11. I’m thankful for Oliver who reminds me what discovery is and pure joy.  Every day I get to see and experience things from his point of view and it is so pure and untainted.  And while raising a toddler at the most challenging part of my life is one of the craziest experiences I’ve had, we mostly laugh, cuddle, kiss and learn together.  I think without him, I’d fall into the pits of despair.IMG_6109
  12. I’m thankful for my husband.  I don’t think he lets me know how hard this has all been on him.  He’s not good and sharing or showing that.  But I know he worries all the time.  He calls me like, 8 times a day.  But he cooks for me, gets me hydrating drinks, and has taken on most of the cleaning and laundry duties.  And he showers me with patience and love.  He’s the best husband ever.IMG_5805
  13. I’m thankful for the rest of my family, in-laws and extended family who write and call with encouraging words all of the time.  Support is the key to survival when going through a terrible illness.
  14. I’m thankful for the new friends I’ve made because we have cancer in common.  Jessica and Kimberly, thank you for showing me what bravery is.  I have learned so much by listening and learning from you.  I know that you also get angry, depressed and so much more but you have also taught me to embrace that.  I can’t wait until we can meet in person and when we can declare that we are cancer free.
  15. I’m thankful for Suzanne and Hair We Share for so generously donating my wonderful wig.  You are doing such an incredible service for those suffering from hair loss.  I can’t wait to see your organization grow and support you along the way.
  16. I’m thankful for The Livestrong Foundations and The Sher Institute for Fertility that helped me in the most loving and kind way harvest and freeze my eggs, especially at a time of fear, depression and confusion.  I could never have gotten through that portion of my treatment without you.  You are angels.
  17. I’m thankful that I still get to do the work I love and work for organizations that have been patient with me as I learn to live with this disease.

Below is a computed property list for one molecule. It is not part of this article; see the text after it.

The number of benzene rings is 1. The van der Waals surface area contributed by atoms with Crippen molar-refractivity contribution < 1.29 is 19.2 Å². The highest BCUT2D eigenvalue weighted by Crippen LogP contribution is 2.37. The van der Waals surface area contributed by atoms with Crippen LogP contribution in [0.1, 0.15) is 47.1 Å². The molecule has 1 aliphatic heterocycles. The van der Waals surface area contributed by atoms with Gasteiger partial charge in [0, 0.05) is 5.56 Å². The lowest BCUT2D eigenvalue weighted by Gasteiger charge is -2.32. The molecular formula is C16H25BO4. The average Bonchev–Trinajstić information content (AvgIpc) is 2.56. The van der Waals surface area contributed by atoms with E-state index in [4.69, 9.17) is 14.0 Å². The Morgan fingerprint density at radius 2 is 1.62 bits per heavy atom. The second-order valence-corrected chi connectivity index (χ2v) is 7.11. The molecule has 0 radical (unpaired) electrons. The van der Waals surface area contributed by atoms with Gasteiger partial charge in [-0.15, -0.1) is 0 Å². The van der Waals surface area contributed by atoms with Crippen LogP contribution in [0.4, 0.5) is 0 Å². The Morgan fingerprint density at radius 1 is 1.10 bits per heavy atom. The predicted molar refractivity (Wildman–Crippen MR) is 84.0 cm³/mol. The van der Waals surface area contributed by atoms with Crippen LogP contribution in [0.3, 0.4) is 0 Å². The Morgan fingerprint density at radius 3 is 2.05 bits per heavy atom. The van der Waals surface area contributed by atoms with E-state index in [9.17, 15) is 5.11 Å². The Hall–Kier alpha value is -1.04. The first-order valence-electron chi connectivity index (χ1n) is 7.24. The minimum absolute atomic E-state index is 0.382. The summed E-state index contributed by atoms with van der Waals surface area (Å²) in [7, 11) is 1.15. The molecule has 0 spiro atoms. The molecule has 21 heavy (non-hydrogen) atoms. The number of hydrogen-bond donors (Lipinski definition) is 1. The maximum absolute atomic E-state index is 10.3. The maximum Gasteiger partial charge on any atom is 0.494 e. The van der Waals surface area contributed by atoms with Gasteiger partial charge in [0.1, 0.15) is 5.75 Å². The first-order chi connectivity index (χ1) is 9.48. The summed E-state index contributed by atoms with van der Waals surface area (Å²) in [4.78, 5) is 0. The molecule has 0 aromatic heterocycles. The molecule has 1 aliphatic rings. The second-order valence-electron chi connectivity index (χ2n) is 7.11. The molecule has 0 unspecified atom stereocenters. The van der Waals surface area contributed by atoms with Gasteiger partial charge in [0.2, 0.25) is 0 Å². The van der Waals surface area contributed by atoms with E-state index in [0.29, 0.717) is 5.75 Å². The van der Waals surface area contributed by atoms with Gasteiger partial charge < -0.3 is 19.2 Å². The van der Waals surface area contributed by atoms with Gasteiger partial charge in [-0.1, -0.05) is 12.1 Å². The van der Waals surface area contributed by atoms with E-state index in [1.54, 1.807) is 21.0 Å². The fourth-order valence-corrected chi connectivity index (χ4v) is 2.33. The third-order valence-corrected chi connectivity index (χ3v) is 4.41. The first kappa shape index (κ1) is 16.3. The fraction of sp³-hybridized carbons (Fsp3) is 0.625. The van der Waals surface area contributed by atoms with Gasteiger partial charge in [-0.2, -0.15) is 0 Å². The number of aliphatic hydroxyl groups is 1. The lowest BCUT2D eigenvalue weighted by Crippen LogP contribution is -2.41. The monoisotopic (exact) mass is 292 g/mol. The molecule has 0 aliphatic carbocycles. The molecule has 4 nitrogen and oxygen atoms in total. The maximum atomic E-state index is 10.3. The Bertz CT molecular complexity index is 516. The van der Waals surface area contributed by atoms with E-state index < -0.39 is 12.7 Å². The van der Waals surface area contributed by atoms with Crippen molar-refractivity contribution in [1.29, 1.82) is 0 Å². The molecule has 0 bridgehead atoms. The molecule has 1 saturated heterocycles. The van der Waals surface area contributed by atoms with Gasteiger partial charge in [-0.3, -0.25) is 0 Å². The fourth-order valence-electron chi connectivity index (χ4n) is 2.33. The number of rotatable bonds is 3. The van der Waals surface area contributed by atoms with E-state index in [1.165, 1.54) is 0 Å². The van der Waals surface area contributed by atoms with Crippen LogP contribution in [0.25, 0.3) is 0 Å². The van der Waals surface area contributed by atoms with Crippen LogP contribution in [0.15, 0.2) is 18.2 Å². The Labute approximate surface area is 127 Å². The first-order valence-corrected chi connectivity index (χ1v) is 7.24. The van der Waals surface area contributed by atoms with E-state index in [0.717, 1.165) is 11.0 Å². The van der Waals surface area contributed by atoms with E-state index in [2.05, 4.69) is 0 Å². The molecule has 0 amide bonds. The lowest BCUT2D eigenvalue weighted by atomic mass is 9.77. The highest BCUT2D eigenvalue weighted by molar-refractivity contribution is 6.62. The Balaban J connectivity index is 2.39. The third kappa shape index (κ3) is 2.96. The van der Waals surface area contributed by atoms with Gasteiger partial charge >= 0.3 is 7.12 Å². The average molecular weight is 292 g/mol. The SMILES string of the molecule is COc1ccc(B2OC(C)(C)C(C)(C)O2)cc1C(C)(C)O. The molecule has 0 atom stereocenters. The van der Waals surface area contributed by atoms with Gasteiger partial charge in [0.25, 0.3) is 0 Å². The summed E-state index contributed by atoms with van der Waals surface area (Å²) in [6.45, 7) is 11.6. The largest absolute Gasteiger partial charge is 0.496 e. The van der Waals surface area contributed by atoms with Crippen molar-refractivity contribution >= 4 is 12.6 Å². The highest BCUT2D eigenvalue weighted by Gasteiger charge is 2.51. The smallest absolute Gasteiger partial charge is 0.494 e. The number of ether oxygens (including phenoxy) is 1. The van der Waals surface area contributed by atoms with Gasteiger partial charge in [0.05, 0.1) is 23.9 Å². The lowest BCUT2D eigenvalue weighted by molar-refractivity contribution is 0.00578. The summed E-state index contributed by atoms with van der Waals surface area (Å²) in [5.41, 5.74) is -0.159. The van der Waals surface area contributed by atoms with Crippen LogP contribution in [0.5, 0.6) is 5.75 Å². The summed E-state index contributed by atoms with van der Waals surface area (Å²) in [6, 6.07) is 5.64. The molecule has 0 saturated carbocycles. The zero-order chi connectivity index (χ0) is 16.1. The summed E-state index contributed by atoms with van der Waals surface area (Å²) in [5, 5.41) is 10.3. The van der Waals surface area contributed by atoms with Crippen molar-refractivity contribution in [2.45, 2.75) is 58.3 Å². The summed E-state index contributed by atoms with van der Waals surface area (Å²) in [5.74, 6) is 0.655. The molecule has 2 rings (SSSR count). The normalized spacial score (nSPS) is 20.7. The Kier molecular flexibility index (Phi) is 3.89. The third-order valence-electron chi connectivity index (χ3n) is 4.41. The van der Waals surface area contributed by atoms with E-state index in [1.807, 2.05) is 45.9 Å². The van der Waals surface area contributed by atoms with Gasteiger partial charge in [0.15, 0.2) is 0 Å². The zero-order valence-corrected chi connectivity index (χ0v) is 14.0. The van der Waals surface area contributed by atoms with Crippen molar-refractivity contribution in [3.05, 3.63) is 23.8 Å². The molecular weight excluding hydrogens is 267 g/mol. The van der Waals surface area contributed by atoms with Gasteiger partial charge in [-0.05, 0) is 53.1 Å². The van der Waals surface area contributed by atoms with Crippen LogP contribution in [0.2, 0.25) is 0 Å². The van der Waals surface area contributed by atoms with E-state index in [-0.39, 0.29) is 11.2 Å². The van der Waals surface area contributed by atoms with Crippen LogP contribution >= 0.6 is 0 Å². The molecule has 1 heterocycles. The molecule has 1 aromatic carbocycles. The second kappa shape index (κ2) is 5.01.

18. I’m thankful for The West Wing on Netflix.the-west-wing-cast-708368
  19. I’m thankful for butternut squash soup and coconut water.
  20. I’m thankful for good under eye concealer.
  21. I’m thankful that I get to write this blog and, hopefully have a positive impact on others.

Happy Thanksgiving, everyone.  I know that as we sit down tonight, we are all experiencing something difficult; the loss of a loved one, financial difficulties, illnesses, defeats…it all counts.  But despite these things, we also have so many things to be thankful for.  Take time to really think of them.  It’s so meaningful.  Enjoy all of the treats today brings.norman rockwell

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Summary Of Side Effects From My Third Chemo Treatment

*Fair warning to all.  This post could be considered TMI.  If you are a little squeamish or just don’t want to know me that well, I’d suggest you stop reading here  .Just because I am experiencing these side effects this week, does not mean that others undergoing the same chemo treatment will so, fear not.  The next post will be much more pleasant, I promise.*

When I started this blog, one of the things I promised myself was that no matter what was happening with me, I would be honest.  That meant sharing the good, the bad and the ugly of living with cancer.  Unfortunately, this post leans more toward the bad and the ugly.  I think that it is important to share this so those of us who are going through treatment or will go through it in the future do not feel like they are alone in the experience.  But knowledge is power so here it goes.

Continuing Side Effects